In sales, people are taught to “sell the sizzle, not the steak.” Why? Because while the “nuts and bolts” features of your product or service are important, this is generally not what gets a prospect’s interest and makes the sale. People want to know the benefits of doing business with you. How will your product or service improve their lives?
If you’re having a hard time sorting out the features vs. the benefits of what you offer, give me a call. As your marketing writer I can help you determine the best message to communicate to each of your target audiences.
|BENEFITS, BENEFITS, BENEFITS
In real estate they say the three most important things are “location, location, location.” In marketing you could say its “benefits, benefits, benefits.” Why? Because all your potential customer really wants to know is “what’s in it for me?” You need to give a reason to buy that will make someone want to do business with you and not the competition. How will your product or service solve their problems, meet their needs or improve their life? Nothing else really matters.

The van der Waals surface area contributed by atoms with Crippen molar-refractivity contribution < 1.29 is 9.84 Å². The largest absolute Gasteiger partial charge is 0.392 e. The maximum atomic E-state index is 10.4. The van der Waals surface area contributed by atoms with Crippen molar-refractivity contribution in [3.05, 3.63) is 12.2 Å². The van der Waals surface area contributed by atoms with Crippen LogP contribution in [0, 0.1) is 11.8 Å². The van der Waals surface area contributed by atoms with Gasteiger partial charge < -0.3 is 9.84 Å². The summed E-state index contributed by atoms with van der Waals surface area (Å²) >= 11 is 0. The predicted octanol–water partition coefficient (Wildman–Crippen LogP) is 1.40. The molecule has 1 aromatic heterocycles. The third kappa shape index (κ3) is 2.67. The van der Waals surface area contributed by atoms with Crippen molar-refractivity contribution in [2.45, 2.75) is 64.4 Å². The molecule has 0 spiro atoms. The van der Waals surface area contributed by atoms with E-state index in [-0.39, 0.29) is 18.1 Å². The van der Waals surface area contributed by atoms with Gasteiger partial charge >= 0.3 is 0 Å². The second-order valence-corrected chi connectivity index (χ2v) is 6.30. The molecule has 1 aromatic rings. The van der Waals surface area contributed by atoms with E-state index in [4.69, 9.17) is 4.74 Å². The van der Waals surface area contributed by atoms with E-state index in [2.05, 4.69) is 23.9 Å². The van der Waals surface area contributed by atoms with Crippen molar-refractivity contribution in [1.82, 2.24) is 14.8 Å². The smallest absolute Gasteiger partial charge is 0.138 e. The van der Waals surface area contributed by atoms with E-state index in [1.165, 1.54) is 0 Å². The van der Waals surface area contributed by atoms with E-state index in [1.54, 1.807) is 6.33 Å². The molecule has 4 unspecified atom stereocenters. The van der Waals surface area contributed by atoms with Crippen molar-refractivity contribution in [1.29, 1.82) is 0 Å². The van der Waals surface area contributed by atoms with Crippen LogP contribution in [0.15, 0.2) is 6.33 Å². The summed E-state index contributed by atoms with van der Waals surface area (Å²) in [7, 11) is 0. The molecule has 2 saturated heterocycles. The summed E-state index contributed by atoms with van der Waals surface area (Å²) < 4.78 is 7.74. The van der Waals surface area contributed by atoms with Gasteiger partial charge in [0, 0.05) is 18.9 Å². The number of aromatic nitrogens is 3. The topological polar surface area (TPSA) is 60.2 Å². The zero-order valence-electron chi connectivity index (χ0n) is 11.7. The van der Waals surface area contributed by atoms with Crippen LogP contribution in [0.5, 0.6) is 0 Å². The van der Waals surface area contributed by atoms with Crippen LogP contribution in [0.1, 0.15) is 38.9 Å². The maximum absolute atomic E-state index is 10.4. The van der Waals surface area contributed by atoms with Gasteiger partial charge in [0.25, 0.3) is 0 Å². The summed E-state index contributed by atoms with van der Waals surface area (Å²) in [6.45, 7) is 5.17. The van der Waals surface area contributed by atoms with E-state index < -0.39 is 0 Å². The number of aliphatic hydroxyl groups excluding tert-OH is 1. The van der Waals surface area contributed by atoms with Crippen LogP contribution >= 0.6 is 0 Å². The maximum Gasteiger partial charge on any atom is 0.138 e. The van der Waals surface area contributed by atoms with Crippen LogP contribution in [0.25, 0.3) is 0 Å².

Features vs. benefits
Many business people make the mistake of focusing on their product’s features instead of its benefits. What’s the difference? A feature is a fact about the product, while a benefit explains or demonstrates how the product will benefit the customer. For example, “made of heavy-duty plastic” is a feature; “guaranteed unbreakable” is a benefit.
Put your benefits front and center
Every time I visit a website or pick up a flier whose headline reads “Welcome to XYZ Company” I cringe (well, actually, being a marketing copywriter, I see a sales opportunity). Why? Because “Welcome to XYZ Company” doesn’t tell me anything about the company, what they’re offering or why I might want to buy. Your company’s benefits (or implied benefits) should be blaring from the headlines and subheads of all your marketing materials.
So take a good look at your marketing materials. If you’re focusing on features instead of benefits, it might be time for an overhaul!